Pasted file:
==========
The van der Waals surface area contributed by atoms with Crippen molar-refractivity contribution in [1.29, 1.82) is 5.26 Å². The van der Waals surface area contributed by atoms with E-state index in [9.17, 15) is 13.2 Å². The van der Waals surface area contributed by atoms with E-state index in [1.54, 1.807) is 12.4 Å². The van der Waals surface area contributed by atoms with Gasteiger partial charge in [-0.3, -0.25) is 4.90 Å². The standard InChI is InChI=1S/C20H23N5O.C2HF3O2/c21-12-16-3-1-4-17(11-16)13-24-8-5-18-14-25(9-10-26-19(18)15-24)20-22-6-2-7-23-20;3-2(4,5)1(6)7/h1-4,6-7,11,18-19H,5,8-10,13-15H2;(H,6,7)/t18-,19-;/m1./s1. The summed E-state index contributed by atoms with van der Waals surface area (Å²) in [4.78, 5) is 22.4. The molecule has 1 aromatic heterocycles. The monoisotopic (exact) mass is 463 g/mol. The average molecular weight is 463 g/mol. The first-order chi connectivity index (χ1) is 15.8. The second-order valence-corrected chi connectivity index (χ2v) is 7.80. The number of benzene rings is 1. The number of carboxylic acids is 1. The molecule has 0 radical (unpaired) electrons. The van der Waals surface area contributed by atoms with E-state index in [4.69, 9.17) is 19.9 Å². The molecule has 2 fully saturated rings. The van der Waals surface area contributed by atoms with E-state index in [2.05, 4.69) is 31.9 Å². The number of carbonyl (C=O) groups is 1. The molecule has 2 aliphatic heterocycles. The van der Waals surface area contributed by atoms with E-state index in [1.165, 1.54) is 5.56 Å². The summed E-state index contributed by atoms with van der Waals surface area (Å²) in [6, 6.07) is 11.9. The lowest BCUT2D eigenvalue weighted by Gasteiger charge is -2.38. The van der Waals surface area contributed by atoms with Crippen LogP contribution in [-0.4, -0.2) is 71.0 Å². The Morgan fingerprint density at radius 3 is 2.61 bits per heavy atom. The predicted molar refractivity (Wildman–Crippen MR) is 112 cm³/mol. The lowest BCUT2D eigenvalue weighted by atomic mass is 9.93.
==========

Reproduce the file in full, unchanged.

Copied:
The van der Waals surface area contributed by atoms with Crippen molar-refractivity contribution in [1.29, 1.82) is 5.26 Å². The van der Waals surface area contributed by atoms with E-state index in [9.17, 15) is 13.2 Å². The van der Waals surface area contributed by atoms with E-state index in [1.54, 1.807) is 12.4 Å². The van der Waals surface area contributed by atoms with Gasteiger partial charge in [-0.3, -0.25) is 4.90 Å². The standard InChI is InChI=1S/C20H23N5O.C2HF3O2/c21-12-16-3-1-4-17(11-16)13-24-8-5-18-14-25(9-10-26-19(18)15-24)20-22-6-2-7-23-20;3-2(4,5)1(6)7/h1-4,6-7,11,18-19H,5,8-10,13-15H2;(H,6,7)/t18-,19-;/m1./s1. The summed E-state index contributed by atoms with van der Waals surface area (Å²) in [4.78, 5) is 22.4. The molecule has 1 aromatic heterocycles. The monoisotopic (exact) mass is 463 g/mol. The average molecular weight is 463 g/mol. The first-order chi connectivity index (χ1) is 15.8. The second-order valence-corrected chi connectivity index (χ2v) is 7.80. The number of benzene rings is 1. The number of carboxylic acids is 1. The molecule has 0 radical (unpaired) electrons. The van der Waals surface area contributed by atoms with E-state index in [4.69, 9.17) is 19.9 Å². The molecule has 2 fully saturated rings. The van der Waals surface area contributed by atoms with E-state index in [2.05, 4.69) is 31.9 Å². The number of carbonyl (C=O) groups is 1. The molecule has 2 aliphatic heterocycles. The van der Waals surface area contributed by atoms with E-state index in [1.165, 1.54) is 5.56 Å². The summed E-state index contributed by atoms with van der Waals surface area (Å²) in [6, 6.07) is 11.9. The lowest BCUT2D eigenvalue weighted by Gasteiger charge is -2.38. The van der Waals surface area contributed by atoms with Crippen LogP contribution in [-0.4, -0.2) is 71.0 Å². The Morgan fingerprint density at radius 3 is 2.61 bits per heavy atom. The predicted molar refractivity (Wildman–Crippen MR) is 112 cm³/mol. The lowest BCUT2D eigenvalue weighted by atomic mass is 9.93.